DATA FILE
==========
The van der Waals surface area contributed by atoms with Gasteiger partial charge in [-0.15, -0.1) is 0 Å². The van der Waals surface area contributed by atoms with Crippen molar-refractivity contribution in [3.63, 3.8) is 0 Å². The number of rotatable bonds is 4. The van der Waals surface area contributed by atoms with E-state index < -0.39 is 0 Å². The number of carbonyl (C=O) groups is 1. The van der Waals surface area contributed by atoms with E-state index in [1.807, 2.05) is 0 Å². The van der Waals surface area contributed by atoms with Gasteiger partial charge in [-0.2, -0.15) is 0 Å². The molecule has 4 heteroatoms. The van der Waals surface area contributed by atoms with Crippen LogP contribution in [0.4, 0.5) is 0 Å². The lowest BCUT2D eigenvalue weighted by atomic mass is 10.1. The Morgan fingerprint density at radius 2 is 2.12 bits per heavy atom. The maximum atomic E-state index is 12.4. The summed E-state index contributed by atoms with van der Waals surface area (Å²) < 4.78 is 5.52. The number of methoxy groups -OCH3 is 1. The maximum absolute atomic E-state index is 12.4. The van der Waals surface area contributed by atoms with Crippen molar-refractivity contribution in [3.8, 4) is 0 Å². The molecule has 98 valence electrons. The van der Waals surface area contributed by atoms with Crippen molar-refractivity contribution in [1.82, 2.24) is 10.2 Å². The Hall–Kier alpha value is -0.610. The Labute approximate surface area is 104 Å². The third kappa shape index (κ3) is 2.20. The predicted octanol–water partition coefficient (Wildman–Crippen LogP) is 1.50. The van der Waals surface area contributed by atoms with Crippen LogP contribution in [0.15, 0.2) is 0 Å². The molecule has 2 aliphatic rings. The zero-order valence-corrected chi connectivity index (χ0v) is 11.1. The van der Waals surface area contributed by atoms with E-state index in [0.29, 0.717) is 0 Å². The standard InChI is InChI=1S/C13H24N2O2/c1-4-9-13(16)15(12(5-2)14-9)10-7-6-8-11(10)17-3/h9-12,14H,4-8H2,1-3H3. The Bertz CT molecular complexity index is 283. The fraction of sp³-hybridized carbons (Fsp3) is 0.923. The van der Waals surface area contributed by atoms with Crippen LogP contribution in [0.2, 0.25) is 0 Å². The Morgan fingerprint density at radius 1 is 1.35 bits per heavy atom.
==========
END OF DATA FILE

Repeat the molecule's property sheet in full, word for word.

The van der Waals surface area contributed by atoms with Gasteiger partial charge in [-0.15, -0.1) is 0 Å². The van der Waals surface area contributed by atoms with Crippen molar-refractivity contribution in [3.63, 3.8) is 0 Å². The number of rotatable bonds is 4. The van der Waals surface area contributed by atoms with E-state index < -0.39 is 0 Å². The number of carbonyl (C=O) groups is 1. The van der Waals surface area contributed by atoms with E-state index in [1.807, 2.05) is 0 Å². The van der Waals surface area contributed by atoms with Gasteiger partial charge in [-0.2, -0.15) is 0 Å². The molecule has 4 heteroatoms. The van der Waals surface area contributed by atoms with Crippen LogP contribution in [0.4, 0.5) is 0 Å². The lowest BCUT2D eigenvalue weighted by atomic mass is 10.1. The Morgan fingerprint density at radius 2 is 2.12 bits per heavy atom. The maximum atomic E-state index is 12.4. The summed E-state index contributed by atoms with van der Waals surface area (Å²) < 4.78 is 5.52. The number of methoxy groups -OCH3 is 1. The maximum absolute atomic E-state index is 12.4. The van der Waals surface area contributed by atoms with Crippen molar-refractivity contribution in [3.8, 4) is 0 Å². The molecule has 98 valence electrons. The van der Waals surface area contributed by atoms with Crippen molar-refractivity contribution in [1.82, 2.24) is 10.2 Å². The Hall–Kier alpha value is -0.610. The Labute approximate surface area is 104 Å². The third kappa shape index (κ3) is 2.20. The predicted octanol–water partition coefficient (Wildman–Crippen LogP) is 1.50. The van der Waals surface area contributed by atoms with Crippen LogP contribution in [0.15, 0.2) is 0 Å². The molecule has 2 aliphatic rings. The zero-order valence-corrected chi connectivity index (χ0v) is 11.1. The van der Waals surface area contributed by atoms with E-state index in [0.29, 0.717) is 0 Å². The standard InChI is InChI=1S/C13H24N2O2/c1-4-9-13(16)15(12(5-2)14-9)10-7-6-8-11(10)17-3/h9-12,14H,4-8H2,1-3H3. The Bertz CT molecular complexity index is 283. The fraction of sp³-hybridized carbons (Fsp3) is 0.923. The van der Waals surface area contributed by atoms with Crippen LogP contribution in [0.2, 0.25) is 0 Å². The Morgan fingerprint density at radius 1 is 1.35 bits per heavy atom.